Many ski binding mount templates require locating on the left-right center of the ski. (Some templates have marks you can attempt to line up with the ski’s outside top edges, but with most skis having curved top edges, using a center line is better.)
In our DIY binding mount posts we mention various methods of determining the ski’s lengthwise center. It occurred to me we should make a blog post that’s specific to only this one process (and required tools) as it is so important, and a bit tricky due to the sides and top of the ski being curved and the ski’s width changing as you move your measurement point between tip and tail.
No matter what method you use for bifurcation, first step is to mark the locations where you’re finding ski centers so that ski width change won’t mess up the process. When I’m in a hurry, I just use eyeball the placement of a straightedge and draw a reference line across the ski. When I’m more concerned about neatness and don’t mind an extra step, I use one of the more detailed methods outlined below, and apply painter’s tape to prevent making marks on ski.
(I won’t get into the entire mounting process details here, instead see any of our mounting how-to pages. For those of you new to this, suffice it to say that the center marks are located some distance to rear and front of binding mount location and connected with a longitudinal center line. The center marks on the paper binding mount template are then registered on the line.)
The perfectionist method for drawing square mark across skis: Lay the skis parallel to the edge of your workbench. Keep the ski tip next to bench edge, but move the tail a bit away from edge due to ski being narrower at the rear. You can measure to find the tail offset, but a centimeter works well enough for most reasons you’re doing this. With ski thus in “true parallel” to the workbench edge draw your reference lines using a carpenter’s square held against the bench edge.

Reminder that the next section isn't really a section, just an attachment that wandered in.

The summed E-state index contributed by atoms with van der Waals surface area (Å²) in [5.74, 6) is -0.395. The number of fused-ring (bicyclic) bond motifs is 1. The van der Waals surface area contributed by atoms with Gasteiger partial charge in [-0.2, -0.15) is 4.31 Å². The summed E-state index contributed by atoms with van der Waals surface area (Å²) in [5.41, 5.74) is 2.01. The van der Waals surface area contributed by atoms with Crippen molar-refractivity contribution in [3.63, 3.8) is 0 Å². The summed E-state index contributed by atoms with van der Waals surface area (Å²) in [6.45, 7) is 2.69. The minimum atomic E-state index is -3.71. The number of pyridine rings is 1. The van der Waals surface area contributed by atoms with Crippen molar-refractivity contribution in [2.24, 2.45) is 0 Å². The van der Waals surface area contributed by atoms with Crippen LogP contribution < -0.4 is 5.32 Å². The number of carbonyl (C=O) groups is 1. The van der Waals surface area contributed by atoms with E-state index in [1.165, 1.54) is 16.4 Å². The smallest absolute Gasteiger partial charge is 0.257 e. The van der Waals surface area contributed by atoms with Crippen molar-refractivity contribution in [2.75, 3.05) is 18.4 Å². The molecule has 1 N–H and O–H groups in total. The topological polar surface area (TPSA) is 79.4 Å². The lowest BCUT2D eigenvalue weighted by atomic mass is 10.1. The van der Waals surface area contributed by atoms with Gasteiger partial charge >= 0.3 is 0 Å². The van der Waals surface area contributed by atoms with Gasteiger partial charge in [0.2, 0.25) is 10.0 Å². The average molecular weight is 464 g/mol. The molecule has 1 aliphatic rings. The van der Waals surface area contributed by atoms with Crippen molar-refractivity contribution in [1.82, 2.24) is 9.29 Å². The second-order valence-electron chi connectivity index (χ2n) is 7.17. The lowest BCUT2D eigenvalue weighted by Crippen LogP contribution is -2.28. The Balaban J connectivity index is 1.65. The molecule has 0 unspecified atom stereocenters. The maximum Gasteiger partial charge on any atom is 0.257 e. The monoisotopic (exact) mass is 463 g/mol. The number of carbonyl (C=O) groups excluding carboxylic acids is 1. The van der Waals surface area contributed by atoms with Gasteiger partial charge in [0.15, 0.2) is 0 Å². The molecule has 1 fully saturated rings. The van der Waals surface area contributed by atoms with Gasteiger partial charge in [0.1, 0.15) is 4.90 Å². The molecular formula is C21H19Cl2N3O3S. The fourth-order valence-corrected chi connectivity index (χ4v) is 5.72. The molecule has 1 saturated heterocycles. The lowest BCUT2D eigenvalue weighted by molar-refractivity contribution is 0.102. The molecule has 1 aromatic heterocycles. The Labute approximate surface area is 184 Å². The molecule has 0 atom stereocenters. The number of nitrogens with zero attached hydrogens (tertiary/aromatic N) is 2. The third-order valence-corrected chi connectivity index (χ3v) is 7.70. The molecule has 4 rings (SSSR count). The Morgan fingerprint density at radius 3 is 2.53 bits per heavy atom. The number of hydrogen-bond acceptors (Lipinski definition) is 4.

Once the ski is marked, you can use one of four methods to find ski left-right center:
1. Simply eyeball a ruler placed across the top of the ski. Not highly accurate, but fast and often adequate.
2. The “paper strip” method is quite accurate and simple. Wrap a strip of paper around the ski, crease it over the sharp steel base edges, remove and fold in half using the edge marks as reference, again place on ski and use the crease to locate center. While simple, work carefully (mainly, mark the spot on your ski where you place the paper, as moving it towards the tip or tail will throw things off because of the ski’s varied width.)
3. Use your calipers to measure ski total width, divide in half, and figure out a way of transferring measurement to ski. Laying a ruler on the ski as in #1 is quick, but again subjects you to dealing with the curved ski top edges. Better, buy a cheapo caliper and do a tool mod to specifically create a tool for finding ski centers.
4. This is my favorite, it seems quickest while still accurate. Using modified caliper, swap ski side you measure from a few times, make marks, adjust caliper as you go until you’re making opposing marks just a millimeter or so apart, then eyeball your final dot. Once you practice this method a few times, you’ll be surprised how fast you can bisect the width of the ski. But the modified tool is essential.
For the caliper mod, get a cheapo non-digital steel caliper and remove the upper arm. Photos above makes this clear. Funny thing is it’s rather hard to find the truly inexpensive caliper you need for this.
My initial search on Amazon got 63,432 caliper results. Took me a few days to narrow it down. So you don’t have to.
Amazon link to right is the best price I could find on a non-digital basic caliper. Hardware store and big box home supply usually sell these as well.
If any of you guys have tricky ways of finding ski left-right centers, let me know. In the old days with minimal sidecut skis I used a center finder made from a bar of steel with two pins through it and a hole in the middle of the bar. You just set it on the ski, rotated to snug, and marked through the hole. I keep thinking something similar must be available.
About the carpenter’s square: a large “framing” square works best, but that’s a specialized and unwieldy tool, so try doing it with something smaller. A tri-square is adjustable, useful for general DIY projects, and can also be used as a crude way of finding ski left-right center (same concept as the modified caliper, adjust length of tri-square blade and flip back and forth on ski top).
Lastly, is “longitudinal” the correct word?
WildSnow.com publisher emeritus and founder Lou (Louis Dawson) has a 50+ years career in climbing, backcountry skiing and ski mountaineering. He was the first person in history to ski down all 54 Colorado 14,000-foot peaks, has authored numerous books about about backcountry skiing, and has skied from the summit of Denali in Alaska, North America’s highest mountain.